2010 Winnipeg 2 (Minneapolis to Winnipeg 7/16/2010)
Friday, July 16, 2010
After breakfast at the hotel, we hit the road early for a 4-hour drive to Fargo, ND. Our first stop was in the West Acres Shopping Center, a typical mall. One of the storefronts is the Roger Maris Museum. Maris is a humble hometown hero in Fargo, and he requested that if a museum were to be developed, it should be easily accessible to the public and be free of charge.
The museum was very nicely done. Maris is known for breaking Babe Ruth's record of 60 home runs in one season in 1927 with 61 in 1961.
Brynne plays the Mix 'n' Match at the Museum:
We were ready for lunch at Kroll’s Diner. Food Network Magazine listed the best breakfast for every state in the U.S. and North Dakota’s was at Kroll’s Diner (http://www.sitdownandeat.com/). You have to check out the commercial’s done by the Kroll’s Girls, two elderly ladies who tell you to “Sit down and eat!”
They have several locations in ND, so we did not meet the ladies themselves. But we tried the Knoephla Soup, a hearty potato and dumpling soup.
We visited the Red River Zoo in Fargo, where our zoo pass gave us each a 50% discount on the $8.00 admission! A strange buffalo-shaped, tiger-painted creature greeted us at the entrance.
A trapper's cabin had viewing windows into the Gray Wolf Exhibit.
A female teal-winged duck?
Black-tailed Prairie Dog exhibit:
Strange sprawling behavior:
How many stick insects do you see?
Sichuan Takin (goat-antelope from Tibet):
On the road again for three more hours, following the Red River Valley north, through flat prairie and wheat and sugar beet fields. The only sunflowers we saw were stragglers along the edge of the road.
A statue of a North West Mounted Police Officer stood at the Manitoba Welcome Center.
The North West Mounted Police were the precursors to the Royal Canadian Mounted Police.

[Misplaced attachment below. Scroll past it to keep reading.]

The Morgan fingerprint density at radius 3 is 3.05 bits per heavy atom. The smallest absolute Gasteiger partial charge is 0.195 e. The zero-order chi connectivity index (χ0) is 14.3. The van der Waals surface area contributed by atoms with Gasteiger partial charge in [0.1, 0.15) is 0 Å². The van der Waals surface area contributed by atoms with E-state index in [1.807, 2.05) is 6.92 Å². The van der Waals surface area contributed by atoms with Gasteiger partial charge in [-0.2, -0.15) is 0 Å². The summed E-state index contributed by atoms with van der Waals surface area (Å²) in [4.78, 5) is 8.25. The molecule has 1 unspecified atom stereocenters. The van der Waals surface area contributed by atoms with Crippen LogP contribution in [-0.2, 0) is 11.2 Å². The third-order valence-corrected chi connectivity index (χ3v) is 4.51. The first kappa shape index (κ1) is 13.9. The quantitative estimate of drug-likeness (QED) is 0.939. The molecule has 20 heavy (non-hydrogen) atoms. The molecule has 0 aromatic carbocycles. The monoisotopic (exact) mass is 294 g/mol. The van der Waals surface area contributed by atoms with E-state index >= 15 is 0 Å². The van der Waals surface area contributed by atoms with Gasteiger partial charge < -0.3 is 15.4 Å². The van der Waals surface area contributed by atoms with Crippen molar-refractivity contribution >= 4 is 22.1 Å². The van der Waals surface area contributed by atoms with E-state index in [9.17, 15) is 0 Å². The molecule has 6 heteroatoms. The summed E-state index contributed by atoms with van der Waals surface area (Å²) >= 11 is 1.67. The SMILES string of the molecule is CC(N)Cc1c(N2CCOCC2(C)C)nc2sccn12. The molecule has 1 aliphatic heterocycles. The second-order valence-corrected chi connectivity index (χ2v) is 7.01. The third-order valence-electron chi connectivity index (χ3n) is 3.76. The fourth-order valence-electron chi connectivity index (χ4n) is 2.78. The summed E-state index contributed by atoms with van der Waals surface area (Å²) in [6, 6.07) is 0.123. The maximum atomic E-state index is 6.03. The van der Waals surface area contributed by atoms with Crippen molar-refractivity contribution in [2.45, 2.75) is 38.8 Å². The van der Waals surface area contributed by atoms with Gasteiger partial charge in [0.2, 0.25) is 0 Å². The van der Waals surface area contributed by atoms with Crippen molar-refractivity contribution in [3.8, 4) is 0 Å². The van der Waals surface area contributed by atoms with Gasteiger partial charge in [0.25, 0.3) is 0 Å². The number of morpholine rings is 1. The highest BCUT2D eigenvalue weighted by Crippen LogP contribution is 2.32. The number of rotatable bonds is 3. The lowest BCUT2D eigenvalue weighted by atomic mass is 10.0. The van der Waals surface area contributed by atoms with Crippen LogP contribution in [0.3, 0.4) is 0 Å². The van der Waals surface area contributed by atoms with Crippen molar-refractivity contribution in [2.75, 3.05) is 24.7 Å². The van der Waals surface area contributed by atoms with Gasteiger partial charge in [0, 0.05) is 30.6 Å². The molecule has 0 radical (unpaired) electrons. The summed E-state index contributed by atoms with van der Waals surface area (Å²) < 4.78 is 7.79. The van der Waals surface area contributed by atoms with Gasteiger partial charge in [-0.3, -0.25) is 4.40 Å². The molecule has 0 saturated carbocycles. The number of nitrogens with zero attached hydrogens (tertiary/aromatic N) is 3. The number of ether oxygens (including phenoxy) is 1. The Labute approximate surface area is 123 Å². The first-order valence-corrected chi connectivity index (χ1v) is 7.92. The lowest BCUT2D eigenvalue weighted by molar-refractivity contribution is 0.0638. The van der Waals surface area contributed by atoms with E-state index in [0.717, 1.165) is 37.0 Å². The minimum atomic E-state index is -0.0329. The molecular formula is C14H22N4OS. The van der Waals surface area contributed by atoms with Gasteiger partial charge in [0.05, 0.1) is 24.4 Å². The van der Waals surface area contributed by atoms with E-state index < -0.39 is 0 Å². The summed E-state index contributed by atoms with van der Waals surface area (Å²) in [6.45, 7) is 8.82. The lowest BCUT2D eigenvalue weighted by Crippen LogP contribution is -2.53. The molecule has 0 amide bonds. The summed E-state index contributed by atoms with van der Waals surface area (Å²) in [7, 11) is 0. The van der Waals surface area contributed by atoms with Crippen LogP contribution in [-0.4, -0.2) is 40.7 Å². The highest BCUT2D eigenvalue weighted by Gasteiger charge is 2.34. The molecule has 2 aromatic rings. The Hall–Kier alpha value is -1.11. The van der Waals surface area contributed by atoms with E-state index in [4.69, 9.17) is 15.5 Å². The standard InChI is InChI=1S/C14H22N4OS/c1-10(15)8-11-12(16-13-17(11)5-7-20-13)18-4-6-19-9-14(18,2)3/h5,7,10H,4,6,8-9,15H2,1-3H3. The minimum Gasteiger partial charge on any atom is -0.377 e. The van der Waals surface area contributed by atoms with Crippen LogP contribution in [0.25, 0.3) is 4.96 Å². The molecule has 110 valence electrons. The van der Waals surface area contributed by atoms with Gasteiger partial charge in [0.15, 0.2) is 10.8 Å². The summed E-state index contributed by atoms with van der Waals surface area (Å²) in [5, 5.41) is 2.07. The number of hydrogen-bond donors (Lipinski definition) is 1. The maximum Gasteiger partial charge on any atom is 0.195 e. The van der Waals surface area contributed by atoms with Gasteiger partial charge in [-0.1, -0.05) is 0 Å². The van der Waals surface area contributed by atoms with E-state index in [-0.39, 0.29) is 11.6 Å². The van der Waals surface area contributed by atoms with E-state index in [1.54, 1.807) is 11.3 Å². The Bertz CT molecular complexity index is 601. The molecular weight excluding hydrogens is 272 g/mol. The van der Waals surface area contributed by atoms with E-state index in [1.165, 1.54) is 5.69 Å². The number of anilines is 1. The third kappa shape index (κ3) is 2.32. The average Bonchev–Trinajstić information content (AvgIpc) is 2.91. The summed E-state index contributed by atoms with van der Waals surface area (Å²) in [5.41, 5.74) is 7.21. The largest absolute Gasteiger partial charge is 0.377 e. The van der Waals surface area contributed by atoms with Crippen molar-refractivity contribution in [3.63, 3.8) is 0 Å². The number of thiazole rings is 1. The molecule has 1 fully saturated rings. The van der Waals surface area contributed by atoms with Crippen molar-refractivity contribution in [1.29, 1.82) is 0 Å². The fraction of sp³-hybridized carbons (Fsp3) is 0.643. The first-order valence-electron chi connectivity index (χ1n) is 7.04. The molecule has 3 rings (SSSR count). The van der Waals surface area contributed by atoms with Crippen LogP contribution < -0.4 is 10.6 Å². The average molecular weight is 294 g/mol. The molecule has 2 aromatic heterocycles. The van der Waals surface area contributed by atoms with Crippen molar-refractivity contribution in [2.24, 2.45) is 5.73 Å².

More flat prairie! Big sky!
Arrived in Winnipeg early enough to do some sightseeing. First the Royal Canadian Mint built in 1976 (Architect Etienne Gaboury):
The Manitoba Legislative Building (which we would call the State Capitol) is a Neo-classical project built in 1920 (Architects Frank Worthington Simon & Henry Boddinton, III):
Zooming in on the "Golden Boy" (officially the "Eternal Youth", 1918 by French sculptor Charles Gardet):
The Dalnavert Museum is located in the former home of the Canadian statesman Sir Hugh John Macdonald, a Queen Anne Revival house (1895, Architect Charles H. Wheeler) with a wrap-around porch and stained glass. It was the first house in Winnipeg to have indoor plumbing, electric lighting, and hot-water heating.
"The Forks" has been a meeting place for 6,000 years. Sitting at the confluence of the Assiniboine River and the Red River, it has been an important crossroads. The Forks Market is in the refurbished stables:
The 6-story Market Tower afforded views of the Forks Marina on the Assiniboine River:
and the former Johnston Cold Storage Terminal, now housing shops and restaurants:
After dinner at the Muddy Waters BBQ restaurant (Winnipeg is Cree for "muddy water"), we explored the area a bit. A "Prairie Garden":
The Oodena Celebration Circle:
The celebration circle pays homage to the indigenous peoples of the area. Oodena is Cree for "center of the city" and it features sculptures, a sundial, a naked eye observatory, and a ceremonial fire pit. Those swooping poles have sights to observe specific stars and constellations.
This one will show you "Leo".
An extensive Riverwalk follows both banks of both rivers in Winnipeg. Here is a footbridge from where we could see the Assiniboine River join the Red River:
Finally we checked into the Delta Winnipeg Hotel in downtown Winnipeg.